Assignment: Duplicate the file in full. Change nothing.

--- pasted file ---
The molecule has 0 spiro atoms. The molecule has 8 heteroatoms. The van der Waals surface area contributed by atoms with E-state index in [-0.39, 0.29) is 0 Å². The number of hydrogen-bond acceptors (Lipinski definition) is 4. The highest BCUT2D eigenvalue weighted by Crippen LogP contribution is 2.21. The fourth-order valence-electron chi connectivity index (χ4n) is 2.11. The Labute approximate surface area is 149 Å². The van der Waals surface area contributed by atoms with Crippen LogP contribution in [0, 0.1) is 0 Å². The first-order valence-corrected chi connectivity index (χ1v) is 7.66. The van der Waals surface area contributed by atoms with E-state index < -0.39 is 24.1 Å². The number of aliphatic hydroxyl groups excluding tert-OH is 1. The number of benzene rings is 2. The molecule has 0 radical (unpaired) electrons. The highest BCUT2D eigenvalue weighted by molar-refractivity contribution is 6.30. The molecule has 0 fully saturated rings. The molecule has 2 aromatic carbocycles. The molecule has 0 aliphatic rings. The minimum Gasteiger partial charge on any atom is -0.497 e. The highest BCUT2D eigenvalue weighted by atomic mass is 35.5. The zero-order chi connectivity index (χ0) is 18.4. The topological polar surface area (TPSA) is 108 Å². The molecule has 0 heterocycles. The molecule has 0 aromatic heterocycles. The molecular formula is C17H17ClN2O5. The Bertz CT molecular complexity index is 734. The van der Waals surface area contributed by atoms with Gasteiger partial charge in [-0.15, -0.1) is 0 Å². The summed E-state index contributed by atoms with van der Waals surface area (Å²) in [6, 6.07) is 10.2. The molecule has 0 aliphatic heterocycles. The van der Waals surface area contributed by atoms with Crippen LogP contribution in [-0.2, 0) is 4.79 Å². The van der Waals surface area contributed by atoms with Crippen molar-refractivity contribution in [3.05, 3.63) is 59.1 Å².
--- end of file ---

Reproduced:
The molecule has 0 spiro atoms. The molecule has 8 heteroatoms. The van der Waals surface area contributed by atoms with E-state index in [-0.39, 0.29) is 0 Å². The number of hydrogen-bond acceptors (Lipinski definition) is 4. The highest BCUT2D eigenvalue weighted by Crippen LogP contribution is 2.21. The fourth-order valence-electron chi connectivity index (χ4n) is 2.11. The Labute approximate surface area is 149 Å². The van der Waals surface area contributed by atoms with Crippen LogP contribution in [0, 0.1) is 0 Å². The first-order valence-corrected chi connectivity index (χ1v) is 7.66. The van der Waals surface area contributed by atoms with E-state index < -0.39 is 24.1 Å². The number of aliphatic hydroxyl groups excluding tert-OH is 1. The number of benzene rings is 2. The molecule has 0 radical (unpaired) electrons. The highest BCUT2D eigenvalue weighted by molar-refractivity contribution is 6.30. The molecule has 0 fully saturated rings. The molecule has 2 aromatic carbocycles. The molecule has 0 aliphatic rings. The minimum Gasteiger partial charge on any atom is -0.497 e. The highest BCUT2D eigenvalue weighted by atomic mass is 35.5. The zero-order chi connectivity index (χ0) is 18.4. The topological polar surface area (TPSA) is 108 Å². The molecule has 0 heterocycles. The molecule has 0 aromatic heterocycles. The molecular formula is C17H17ClN2O5. The Bertz CT molecular complexity index is 734. The van der Waals surface area contributed by atoms with Gasteiger partial charge in [-0.15, -0.1) is 0 Å². The summed E-state index contributed by atoms with van der Waals surface area (Å²) in [6, 6.07) is 10.2. The molecule has 0 aliphatic heterocycles. The van der Waals surface area contributed by atoms with Crippen LogP contribution in [-0.2, 0) is 4.79 Å². The van der Waals surface area contributed by atoms with Crippen molar-refractivity contribution in [3.05, 3.63) is 59.1 Å².